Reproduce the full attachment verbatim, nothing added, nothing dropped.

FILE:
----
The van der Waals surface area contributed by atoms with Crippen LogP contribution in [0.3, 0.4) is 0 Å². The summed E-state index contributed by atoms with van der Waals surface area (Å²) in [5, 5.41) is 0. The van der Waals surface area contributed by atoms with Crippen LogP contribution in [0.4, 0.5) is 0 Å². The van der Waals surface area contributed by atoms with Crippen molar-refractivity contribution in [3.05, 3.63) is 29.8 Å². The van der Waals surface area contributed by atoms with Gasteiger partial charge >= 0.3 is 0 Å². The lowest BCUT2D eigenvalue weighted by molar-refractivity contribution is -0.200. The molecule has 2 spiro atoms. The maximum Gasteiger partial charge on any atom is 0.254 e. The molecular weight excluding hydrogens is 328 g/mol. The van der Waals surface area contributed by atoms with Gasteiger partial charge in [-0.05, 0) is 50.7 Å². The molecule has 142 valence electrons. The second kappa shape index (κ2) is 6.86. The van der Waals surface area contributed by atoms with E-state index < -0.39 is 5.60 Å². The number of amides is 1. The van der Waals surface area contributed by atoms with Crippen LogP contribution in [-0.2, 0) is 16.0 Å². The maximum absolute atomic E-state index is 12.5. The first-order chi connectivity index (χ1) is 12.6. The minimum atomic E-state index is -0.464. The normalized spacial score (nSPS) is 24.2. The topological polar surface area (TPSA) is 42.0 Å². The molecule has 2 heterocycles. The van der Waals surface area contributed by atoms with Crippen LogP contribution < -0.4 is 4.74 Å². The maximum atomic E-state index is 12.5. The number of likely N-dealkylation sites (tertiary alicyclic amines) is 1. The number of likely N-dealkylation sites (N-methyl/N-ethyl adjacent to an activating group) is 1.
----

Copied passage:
The van der Waals surface area contributed by atoms with Crippen LogP contribution in [0.3, 0.4) is 0 Å². The summed E-state index contributed by atoms with van der Waals surface area (Å²) in [5, 5.41) is 0. The van der Waals surface area contributed by atoms with Crippen LogP contribution in [0.4, 0.5) is 0 Å². The van der Waals surface area contributed by atoms with Crippen molar-refractivity contribution in [3.05, 3.63) is 29.8 Å². The van der Waals surface area contributed by atoms with Gasteiger partial charge >= 0.3 is 0 Å². The lowest BCUT2D eigenvalue weighted by molar-refractivity contribution is -0.200. The molecule has 2 spiro atoms. The maximum Gasteiger partial charge on any atom is 0.254 e. The molecular weight excluding hydrogens is 328 g/mol. The van der Waals surface area contributed by atoms with Gasteiger partial charge in [-0.05, 0) is 50.7 Å². The molecule has 142 valence electrons. The second kappa shape index (κ2) is 6.86. The van der Waals surface area contributed by atoms with E-state index < -0.39 is 5.60 Å². The number of amides is 1. The van der Waals surface area contributed by atoms with Crippen LogP contribution in [-0.2, 0) is 16.0 Å². The maximum absolute atomic E-state index is 12.5. The first-order chi connectivity index (χ1) is 12.6. The minimum atomic E-state index is -0.464. The normalized spacial score (nSPS) is 24.2. The topological polar surface area (TPSA) is 42.0 Å². The molecule has 2 heterocycles. The van der Waals surface area contributed by atoms with Crippen LogP contribution < -0.4 is 4.74 Å². The maximum atomic E-state index is 12.5. The number of likely N-dealkylation sites (tertiary alicyclic amines) is 1. The number of likely N-dealkylation sites (N-methyl/N-ethyl adjacent to an activating group) is 1.